What Is Octreotide (Sandostatin)?
Octreotide is a drug used to treat diarrhea and skin flushing caused by certain types of cancer.
The drug is also prescribed for acromegaly (a condition in which the body produces too much growth hormone) and vasoactive intestinal peptide secreting adenomas (tumors that form in the pancreas and release hormones).
Octreotide belongs to a class of drugs called octapeptides. It works by reducing the amounts of certain hormones and other substances produced by the body.
The U.S. Food and Drug Administration (FDA) approved octreotide in 1988. It's manufactured as Sandostatin by Novartis Pharmaceuticals.
Before taking octreotide, tell your doctor if you have, or have ever had:
Also, let your doctor know if you're being fed by total parenteral nutrition (nutrients delivered by IV).
Octreotide may cause changes in your blood glucose levels. You should know the signs of high blood glucose (hyperglycemia) or low blood glucose (hypoglycemia) and what to do if you experience either one.
Older adults may be more sensitive to certain side effects of octreotide. Use this medicine with caution if you're elderly.
The safety and effectiveness of octreotide in children hasn't been determined.
Octreotide may control your symptoms, but it won't cure your condition. Don't stop taking the drug without first talking to your doctor.
Your doctor will probably want to order frequent lab tests while you're taking octreotide. Keep all appointments with your doctor's office and laboratory.
Pregnancy and Octreotide
Octreotide isn't expected to harm an unborn baby.
Still, tell your doctor if you're pregnant, or might become pregnant, before taking this medicine. You'll need to discuss the risks and benefits of continuing to take the drug.
You may be able to become pregnant while taking octreotide even if you were infertile before your treatment. Talk to your doctor about effective birth control methods if you want to avoid pregnancy.
It's not known whether octreotide passes into breast milk or could harm a breastfeeding baby.
Tell your doctor if you're breastfeeding before taking this medicine.
Octreotide Side Effects
Common Side Effects of Octreotide
Tell your doctor if any of the following side effects become severe or don't go away:
- General stomach pain
- Pale, bulky, or foul-smelling stools
- Feeling like you constantly need to empty your bowels
- Back, muscle, or joint pain
- Hair loss
- Mild pain at the injection site
Serious Side Effects of Octreotide
Tell your doctor immediately if you experience any of the following serious side effects:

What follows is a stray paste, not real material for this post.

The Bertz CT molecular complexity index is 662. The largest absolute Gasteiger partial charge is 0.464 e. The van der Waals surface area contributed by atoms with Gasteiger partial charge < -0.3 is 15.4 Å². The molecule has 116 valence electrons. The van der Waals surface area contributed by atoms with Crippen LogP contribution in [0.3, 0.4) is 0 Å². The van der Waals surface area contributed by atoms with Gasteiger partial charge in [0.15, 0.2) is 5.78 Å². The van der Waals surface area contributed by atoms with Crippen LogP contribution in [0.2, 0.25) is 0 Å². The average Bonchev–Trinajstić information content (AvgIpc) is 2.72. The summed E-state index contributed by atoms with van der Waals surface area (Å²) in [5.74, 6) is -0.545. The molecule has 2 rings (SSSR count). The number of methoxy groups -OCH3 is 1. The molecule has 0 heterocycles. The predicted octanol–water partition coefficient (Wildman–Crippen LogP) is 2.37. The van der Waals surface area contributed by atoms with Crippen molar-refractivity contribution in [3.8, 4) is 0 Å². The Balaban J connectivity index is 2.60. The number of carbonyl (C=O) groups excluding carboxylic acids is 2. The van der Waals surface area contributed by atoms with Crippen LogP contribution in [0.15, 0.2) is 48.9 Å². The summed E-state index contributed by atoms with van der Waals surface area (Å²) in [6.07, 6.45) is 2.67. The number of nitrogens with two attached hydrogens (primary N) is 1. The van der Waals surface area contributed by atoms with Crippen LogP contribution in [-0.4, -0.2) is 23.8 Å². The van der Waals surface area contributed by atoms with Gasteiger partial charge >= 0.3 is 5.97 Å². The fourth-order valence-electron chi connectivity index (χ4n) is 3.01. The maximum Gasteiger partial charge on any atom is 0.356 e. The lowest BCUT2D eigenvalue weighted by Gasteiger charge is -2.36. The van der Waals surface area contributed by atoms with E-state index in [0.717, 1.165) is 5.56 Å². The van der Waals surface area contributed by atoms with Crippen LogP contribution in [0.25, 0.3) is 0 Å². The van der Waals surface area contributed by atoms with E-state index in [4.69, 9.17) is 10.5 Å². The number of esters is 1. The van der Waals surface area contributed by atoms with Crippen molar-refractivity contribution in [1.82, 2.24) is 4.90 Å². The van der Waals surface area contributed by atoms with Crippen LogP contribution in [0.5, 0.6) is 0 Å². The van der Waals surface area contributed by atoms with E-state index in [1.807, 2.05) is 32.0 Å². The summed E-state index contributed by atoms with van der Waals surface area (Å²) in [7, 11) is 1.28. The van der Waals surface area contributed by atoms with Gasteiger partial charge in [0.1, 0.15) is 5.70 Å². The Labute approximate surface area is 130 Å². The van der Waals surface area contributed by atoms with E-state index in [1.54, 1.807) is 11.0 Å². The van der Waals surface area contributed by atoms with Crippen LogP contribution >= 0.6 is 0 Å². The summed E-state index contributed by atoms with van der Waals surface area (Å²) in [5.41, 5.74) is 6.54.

Tell your doctor about all prescription, nonprescription, illegal, recreational, herbal, nutritional, or dietary drugs you're taking, especially:
Octreotide and Other Interactions
Octreotide may cause dizziness, blurred vision, or drowsiness.
Don't drive or perform any activity that requires alertness until you know how this medicine affects you.
Octreotide and Alcohol
Alcohol may worsen certain side effects of octreotide.
Talk to your doctor before drinking alcohol while taking this medicine.
Octreotide comes as an immediate-release injection, to be administered under the skin or into a vein.
It also comes as a long-acting injection, to be injected into the buttocks by a healthcare professional.
The immediate-release injection is typically given two to four times a day.
The long-acting octreotide injection is usually given once every four weeks.
You or your caregiver may be able to give the immediate-release injection at home. Follow the instructions on your prescription label carefully, and don't give yourself more or less octreotide than is recommended.
Give each injection around the same time each day.
Don't inject the medicine if it's cloudy or contains particles.
Try to change the injection site on the skin to a different location each time you inject octreotide.
Your doctor may start you on the immediate-release form of octreotide, then switch to giving you the long-acting injection after a period of time.
You may switch from one form of the medicine to the other later on in your treatment, as well.
Symptoms of an octreotide overdose may include:
- Slow or irregular heartbeat
- Weight loss
If you suspect an overdose, contact a poison control center or emergency room immediately.
You can get in touch with a poison control center at 800-222-1222.
Missed Dose of Octreotide
If you forget to give an immediate-release octreotide injection, administer it as soon as you remember.
But if it's almost time for your next injection, skip the missed injection and continue with your regular injection schedule.
Don't inject more of the medicine to make up for a missed dose.
If you miss an appointment to receive your long-acting injection of octreotide, call your doctor to reschedule as soon as possible.
Video: Octreotide Injection Carcinoid Cancer
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